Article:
The application for Technological University status from the TU4Dublin consortium has been officially approved by Minister for Education and Skills Richard Bruton, establishing Ireland’s first Technological University.
The new Technological University is to be named Technological University Dublin (TU Dublin). It is set to launch in January 2019, when its constituent Institutes of Technology are to be dissolved.
The TU4Dublin consortium is an amalgamation of Dublin Institute of Technology (DIT), Institute of Technology Blanchardstown (ITB) and Institute of Technology Tallaght (ITT). TU4Dublin’s objective is to combine the three institutions’ “ideas and resources to create an incomparable institution of higher learning for the Greater Dublin Region, offering wide-ranging opportunities to learners and collaborating with civic, academic and industry partners”.
The government also announced funding of €4.4mn towards the development of TU Dublin, bringing the total Exchequer funding for the project to almost €9.3 million.
Speaking at the announcement, Taoiseach Leo Varadkar explained that by establishing Technological Universities, the government hopes to foster regional economic growth and development in addition to creating opportunities for individuals, enterprise, and the community. TU Dublin, alongside future Technological Universities, is a key part of the government’s plan to make Ireland the best education and training provider in Europe by 2026.
“Dublin’s new Technical University will promote an entrepreneurial ethos and provide accessible opportunities to those who are economically or socially disadvantaged,” said Varadkar.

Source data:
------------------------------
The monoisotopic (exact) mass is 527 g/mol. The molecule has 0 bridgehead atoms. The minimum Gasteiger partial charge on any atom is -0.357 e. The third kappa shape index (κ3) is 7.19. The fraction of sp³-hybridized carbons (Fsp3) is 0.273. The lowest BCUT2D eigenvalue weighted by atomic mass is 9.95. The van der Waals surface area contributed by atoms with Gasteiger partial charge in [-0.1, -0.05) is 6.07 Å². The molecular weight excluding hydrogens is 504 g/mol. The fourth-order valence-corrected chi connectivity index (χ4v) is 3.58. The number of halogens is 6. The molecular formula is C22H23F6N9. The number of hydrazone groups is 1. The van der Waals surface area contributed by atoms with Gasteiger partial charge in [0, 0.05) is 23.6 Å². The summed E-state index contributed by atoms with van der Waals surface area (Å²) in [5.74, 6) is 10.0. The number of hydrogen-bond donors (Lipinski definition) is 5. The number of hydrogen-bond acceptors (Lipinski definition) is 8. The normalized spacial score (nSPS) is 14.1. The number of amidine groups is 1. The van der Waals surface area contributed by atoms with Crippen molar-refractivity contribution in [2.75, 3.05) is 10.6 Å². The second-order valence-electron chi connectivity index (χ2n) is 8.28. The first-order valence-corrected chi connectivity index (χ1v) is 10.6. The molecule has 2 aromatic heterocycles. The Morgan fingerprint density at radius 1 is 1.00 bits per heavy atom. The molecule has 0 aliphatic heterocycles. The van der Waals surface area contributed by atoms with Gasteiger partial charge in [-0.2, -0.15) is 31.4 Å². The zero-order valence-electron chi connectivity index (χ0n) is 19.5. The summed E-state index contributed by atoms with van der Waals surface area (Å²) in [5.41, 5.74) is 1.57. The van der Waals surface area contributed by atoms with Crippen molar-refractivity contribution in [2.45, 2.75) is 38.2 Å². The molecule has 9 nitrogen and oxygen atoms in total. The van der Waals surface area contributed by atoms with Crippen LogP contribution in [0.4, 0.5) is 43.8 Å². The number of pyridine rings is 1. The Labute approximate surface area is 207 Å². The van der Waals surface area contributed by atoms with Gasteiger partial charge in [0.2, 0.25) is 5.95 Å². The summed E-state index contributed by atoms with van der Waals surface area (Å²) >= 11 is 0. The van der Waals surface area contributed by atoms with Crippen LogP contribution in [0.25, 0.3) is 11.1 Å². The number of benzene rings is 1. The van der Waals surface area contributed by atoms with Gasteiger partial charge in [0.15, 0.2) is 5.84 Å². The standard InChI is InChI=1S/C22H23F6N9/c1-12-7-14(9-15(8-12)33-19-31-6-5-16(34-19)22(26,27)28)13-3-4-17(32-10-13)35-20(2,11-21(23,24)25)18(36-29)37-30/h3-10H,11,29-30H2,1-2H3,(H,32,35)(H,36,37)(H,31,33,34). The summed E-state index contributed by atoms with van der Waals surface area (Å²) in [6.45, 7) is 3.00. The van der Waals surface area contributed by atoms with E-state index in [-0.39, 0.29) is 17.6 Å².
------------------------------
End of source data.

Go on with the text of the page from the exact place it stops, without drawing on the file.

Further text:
TU Dublin is to be the first university in Ireland to offer programmes from Level 6 to Level 10 on the National Framework of Qualifications (NFQ). Programmes will range from apprenticeships to doctorates and cater to students from Dublin and further afield.
Minister Bruton outlined that “TU Dublin has the potential to be ground-breaking by providing a new, flexible teaching and learning framework to students that is informed by research and offers opportunities for students to pursue diverse programmes”.
“This is an opportunity to build a new higher education system that is inclusive and reflects the educational demands and economic needs of Ireland,” Bruton continued.
Currently, there are three more consortia of Institutes of Technology seeking to become technological universities alongside TU4Dublin. Each consortium is at a different stage in the developmental process, with TU4Dublin being the first to submit an official application.
The Munster Technological University (MTU) comprises of Cork Institute of Technology (CIT) and Institute of Technology Tralee (IT Tralee). The Connacht Ulster Alliance (CUA) includes Galway-Mayo Institute of Technology (GMIT), Institute of Technology Sligo (IT Sligo) and Letterkenny Institute of Technology (LYIT). Finally, the Technological University for the South-East (TUSE) comprises Waterford Institute of Technology (WIT) and Institute of Technology Carlow (IT Carlow).
Speaking at the announcement, Minister of State for Higher Education Mary Mitchell O’Connor offered her congratulations for the TU4Dublin consortium’s success. “Today is the dawning of new era in Ireland’s higher education history,” said O’Connor. “The higher education landscape is changing and the people who will benefit most are the students.”
“The technological university model provides the template to drive regional development, enhance opportunities for students, and create a step change in the impact and influence of these institutions regionally, nationally and internationally,” continued O’Connor.
€10 million in Exchequer funding was provided to the four consortia between 2013 and 2017, with TU4Dublin receiving nearly €5 million. The Department of Education and Skills estimates that €8 million will be allocated to the development of Technological Universities and other landscape higher education restructuring projects in 2019 and 2020.